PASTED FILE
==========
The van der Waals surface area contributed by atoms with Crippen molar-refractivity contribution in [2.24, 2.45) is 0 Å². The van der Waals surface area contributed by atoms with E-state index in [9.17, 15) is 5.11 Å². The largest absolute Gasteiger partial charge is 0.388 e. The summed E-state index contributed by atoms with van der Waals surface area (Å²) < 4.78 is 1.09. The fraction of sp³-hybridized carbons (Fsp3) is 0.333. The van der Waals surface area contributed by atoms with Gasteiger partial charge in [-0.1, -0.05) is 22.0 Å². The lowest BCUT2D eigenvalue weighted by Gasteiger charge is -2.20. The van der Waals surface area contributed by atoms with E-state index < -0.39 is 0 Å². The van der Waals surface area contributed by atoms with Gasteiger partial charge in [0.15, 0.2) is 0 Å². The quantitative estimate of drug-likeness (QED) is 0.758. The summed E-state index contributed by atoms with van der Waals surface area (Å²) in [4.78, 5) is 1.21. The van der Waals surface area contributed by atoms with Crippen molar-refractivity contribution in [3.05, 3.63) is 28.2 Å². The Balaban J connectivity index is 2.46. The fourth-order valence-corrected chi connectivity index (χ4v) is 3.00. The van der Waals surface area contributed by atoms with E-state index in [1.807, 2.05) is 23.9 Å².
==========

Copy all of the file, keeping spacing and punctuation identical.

The van der Waals surface area contributed by atoms with Crippen molar-refractivity contribution in [2.24, 2.45) is 0 Å². The van der Waals surface area contributed by atoms with E-state index in [9.17, 15) is 5.11 Å². The largest absolute Gasteiger partial charge is 0.388 e. The summed E-state index contributed by atoms with van der Waals surface area (Å²) < 4.78 is 1.09. The fraction of sp³-hybridized carbons (Fsp3) is 0.333. The van der Waals surface area contributed by atoms with Gasteiger partial charge in [-0.1, -0.05) is 22.0 Å². The lowest BCUT2D eigenvalue weighted by Gasteiger charge is -2.20. The van der Waals surface area contributed by atoms with E-state index < -0.39 is 0 Å². The van der Waals surface area contributed by atoms with Gasteiger partial charge in [0.15, 0.2) is 0 Å². The quantitative estimate of drug-likeness (QED) is 0.758. The summed E-state index contributed by atoms with van der Waals surface area (Å²) in [4.78, 5) is 1.21. The van der Waals surface area contributed by atoms with Crippen molar-refractivity contribution in [3.05, 3.63) is 28.2 Å². The Balaban J connectivity index is 2.46. The fourth-order valence-corrected chi connectivity index (χ4v) is 3.00. The van der Waals surface area contributed by atoms with E-state index in [1.807, 2.05) is 23.9 Å².